who didn’t mind the view. The view keeps his mortgage low.
It’s a handyman’s special.

Masked against paint dust, my cousin scrapes a razor blade
back and forth on the staircase’s balusters,
rubbing through stubborn layers to bare the first coat—
the one whose brush marks mimic the quarter-sawn oak
its first owners couldn’t afford.
Paint dust sparkles in red light lancing

through an Art Nouveau tulip in the window on the landing.
(Ordered from Sears Roebuck in 1915.
Four houses on his block have it.)
My aunt wishes he’d buy a new raised ranch in Abingdon.
My cousin shrugs, admits it’s nothing great, this two-family,
with its rotting porch brackets. Not historic, just old.

It’s not as if Joe has managed to buy back the place
lost to the bank years before our birth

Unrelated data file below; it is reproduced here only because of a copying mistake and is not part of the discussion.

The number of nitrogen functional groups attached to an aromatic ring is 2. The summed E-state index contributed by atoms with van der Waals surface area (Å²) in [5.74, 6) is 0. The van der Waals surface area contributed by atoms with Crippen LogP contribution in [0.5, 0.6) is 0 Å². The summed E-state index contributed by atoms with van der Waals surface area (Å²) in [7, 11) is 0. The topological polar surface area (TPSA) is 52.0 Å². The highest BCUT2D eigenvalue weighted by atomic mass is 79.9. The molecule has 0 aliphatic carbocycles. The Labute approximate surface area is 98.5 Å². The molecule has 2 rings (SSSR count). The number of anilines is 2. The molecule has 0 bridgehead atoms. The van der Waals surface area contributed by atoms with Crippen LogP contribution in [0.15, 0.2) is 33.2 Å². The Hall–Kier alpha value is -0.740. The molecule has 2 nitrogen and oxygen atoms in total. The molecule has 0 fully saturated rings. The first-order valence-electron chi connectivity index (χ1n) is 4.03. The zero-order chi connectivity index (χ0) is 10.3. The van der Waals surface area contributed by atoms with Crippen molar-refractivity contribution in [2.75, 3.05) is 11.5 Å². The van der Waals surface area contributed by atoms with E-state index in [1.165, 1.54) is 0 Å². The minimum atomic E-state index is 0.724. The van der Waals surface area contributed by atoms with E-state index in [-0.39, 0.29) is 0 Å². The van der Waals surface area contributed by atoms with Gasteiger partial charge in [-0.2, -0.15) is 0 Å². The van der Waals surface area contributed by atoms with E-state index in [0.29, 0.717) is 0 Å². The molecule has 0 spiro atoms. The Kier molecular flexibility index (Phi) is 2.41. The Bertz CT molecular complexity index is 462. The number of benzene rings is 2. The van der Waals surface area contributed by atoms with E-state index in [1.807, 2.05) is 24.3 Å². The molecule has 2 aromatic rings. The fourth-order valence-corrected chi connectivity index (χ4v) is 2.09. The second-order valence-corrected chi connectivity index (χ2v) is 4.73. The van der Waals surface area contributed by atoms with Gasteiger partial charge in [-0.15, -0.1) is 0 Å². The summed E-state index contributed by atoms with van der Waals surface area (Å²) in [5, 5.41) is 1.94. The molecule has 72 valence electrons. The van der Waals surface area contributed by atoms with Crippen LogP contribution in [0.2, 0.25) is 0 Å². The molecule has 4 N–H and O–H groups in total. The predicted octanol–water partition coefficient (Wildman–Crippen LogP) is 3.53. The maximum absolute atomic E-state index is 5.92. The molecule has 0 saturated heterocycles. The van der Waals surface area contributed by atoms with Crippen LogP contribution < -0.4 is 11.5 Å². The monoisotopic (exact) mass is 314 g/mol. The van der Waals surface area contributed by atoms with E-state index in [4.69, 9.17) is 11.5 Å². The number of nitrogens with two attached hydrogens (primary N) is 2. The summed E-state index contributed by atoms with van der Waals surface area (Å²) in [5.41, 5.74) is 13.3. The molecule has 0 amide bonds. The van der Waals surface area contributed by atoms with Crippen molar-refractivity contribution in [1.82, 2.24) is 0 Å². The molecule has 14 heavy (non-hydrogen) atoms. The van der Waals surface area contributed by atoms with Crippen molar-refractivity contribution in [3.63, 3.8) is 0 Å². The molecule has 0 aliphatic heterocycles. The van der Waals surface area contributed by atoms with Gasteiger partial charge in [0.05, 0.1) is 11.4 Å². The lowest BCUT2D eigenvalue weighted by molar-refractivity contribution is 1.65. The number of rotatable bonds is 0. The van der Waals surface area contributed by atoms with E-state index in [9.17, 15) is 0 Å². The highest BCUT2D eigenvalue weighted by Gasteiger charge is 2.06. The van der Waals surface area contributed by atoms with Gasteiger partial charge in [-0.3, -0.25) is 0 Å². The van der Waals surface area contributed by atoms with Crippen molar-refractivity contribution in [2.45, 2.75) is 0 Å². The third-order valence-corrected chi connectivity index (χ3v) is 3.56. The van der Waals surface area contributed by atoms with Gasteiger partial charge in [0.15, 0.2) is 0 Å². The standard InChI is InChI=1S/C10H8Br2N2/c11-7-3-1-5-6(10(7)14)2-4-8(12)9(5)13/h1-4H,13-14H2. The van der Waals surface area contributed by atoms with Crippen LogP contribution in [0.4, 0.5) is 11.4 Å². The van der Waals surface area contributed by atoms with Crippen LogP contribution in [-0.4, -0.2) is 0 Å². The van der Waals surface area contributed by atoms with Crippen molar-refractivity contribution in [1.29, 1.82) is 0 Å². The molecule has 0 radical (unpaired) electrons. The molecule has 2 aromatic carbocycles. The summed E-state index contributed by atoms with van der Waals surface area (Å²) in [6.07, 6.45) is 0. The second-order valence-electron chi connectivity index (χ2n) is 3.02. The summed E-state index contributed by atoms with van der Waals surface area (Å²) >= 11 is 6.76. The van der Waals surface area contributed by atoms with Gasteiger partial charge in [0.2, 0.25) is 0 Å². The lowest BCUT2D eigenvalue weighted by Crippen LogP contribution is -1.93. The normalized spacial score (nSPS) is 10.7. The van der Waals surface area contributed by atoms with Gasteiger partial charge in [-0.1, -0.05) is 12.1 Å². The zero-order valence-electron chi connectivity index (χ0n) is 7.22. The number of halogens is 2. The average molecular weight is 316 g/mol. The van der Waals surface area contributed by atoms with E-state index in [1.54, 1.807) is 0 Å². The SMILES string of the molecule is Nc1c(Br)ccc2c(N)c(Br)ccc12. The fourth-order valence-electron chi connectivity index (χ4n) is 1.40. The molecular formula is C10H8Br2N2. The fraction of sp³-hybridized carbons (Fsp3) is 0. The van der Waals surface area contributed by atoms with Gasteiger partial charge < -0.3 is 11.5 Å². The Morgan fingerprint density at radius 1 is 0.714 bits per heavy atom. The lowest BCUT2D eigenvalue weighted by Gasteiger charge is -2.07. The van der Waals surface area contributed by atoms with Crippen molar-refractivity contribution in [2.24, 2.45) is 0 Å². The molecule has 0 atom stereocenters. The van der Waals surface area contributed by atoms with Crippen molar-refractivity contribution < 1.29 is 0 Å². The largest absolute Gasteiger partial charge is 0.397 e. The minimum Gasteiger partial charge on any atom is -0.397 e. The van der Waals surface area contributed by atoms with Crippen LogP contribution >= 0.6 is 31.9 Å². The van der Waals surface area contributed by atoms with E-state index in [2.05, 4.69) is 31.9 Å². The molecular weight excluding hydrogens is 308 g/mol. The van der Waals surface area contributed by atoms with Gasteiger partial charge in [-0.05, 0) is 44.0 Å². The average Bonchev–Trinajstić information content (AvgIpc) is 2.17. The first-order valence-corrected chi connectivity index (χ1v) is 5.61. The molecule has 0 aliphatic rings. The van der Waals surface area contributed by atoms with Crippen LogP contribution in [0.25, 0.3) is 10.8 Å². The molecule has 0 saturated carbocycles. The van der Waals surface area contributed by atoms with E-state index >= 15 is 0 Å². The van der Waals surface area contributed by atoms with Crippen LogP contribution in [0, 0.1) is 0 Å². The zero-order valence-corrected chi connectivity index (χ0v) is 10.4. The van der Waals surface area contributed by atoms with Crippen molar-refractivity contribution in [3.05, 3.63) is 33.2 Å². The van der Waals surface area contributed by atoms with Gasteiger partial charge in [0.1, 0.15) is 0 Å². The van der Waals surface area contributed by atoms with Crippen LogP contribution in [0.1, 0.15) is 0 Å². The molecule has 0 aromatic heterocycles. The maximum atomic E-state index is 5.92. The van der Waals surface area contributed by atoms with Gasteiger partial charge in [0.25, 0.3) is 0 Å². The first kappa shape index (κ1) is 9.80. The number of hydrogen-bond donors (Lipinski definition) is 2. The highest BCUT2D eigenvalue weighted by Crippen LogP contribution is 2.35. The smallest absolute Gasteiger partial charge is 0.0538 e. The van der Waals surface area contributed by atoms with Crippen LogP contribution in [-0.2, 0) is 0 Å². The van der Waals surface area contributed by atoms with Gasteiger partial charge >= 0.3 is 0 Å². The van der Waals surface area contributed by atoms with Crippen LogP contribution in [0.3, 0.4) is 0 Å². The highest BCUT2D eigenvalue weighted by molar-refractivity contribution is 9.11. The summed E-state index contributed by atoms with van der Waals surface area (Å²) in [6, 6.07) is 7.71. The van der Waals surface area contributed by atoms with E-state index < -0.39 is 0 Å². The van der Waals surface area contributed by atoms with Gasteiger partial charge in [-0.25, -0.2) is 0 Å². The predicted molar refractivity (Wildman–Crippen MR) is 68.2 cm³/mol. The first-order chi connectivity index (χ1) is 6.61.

when a cave-in shattered our great-grandfather’s hip.
Still, I don’t ask my cousin why he puts in
overtime paring back each turning
in the staircase’s cheap millwork until it looks as it did

the day the whole town walked to Throop
to help shoulder the coffins of the forty men killed
in the Pancoast Mine’s collapse. I don’t ask him why
he stays in town, why his back yard overlooks
the strip-mined pit our family’s men stepped into,
one by one, to work they never thought of not taking.

We don’t speak of what he wants to bring back.
You’d think, after listening to the last
of the old men gasp into oxygen masks
in Moses Taylor Hospital, my cousin Joe
would board up his window, move out of town.
Too much has happened here; the place is tired.

Why do his buddies who torched the breaker
stay? Why does my cousin click a new blade
into his scraper? Why, miles from Taylor,

do I write its poem of ashes, over and over?

:: Sherry Fairchok, The Palace of Ashes (2002)


Phone Call


Hello, Mr. Williamson? This is David Lee, I live in Paragonah. Dur-
ing my morning run I passed by your stockpens west of Paragonah
and I saw that one of your cows, the black-white face, I think, seems
to have calved during the night. I think around sunrise, the calf was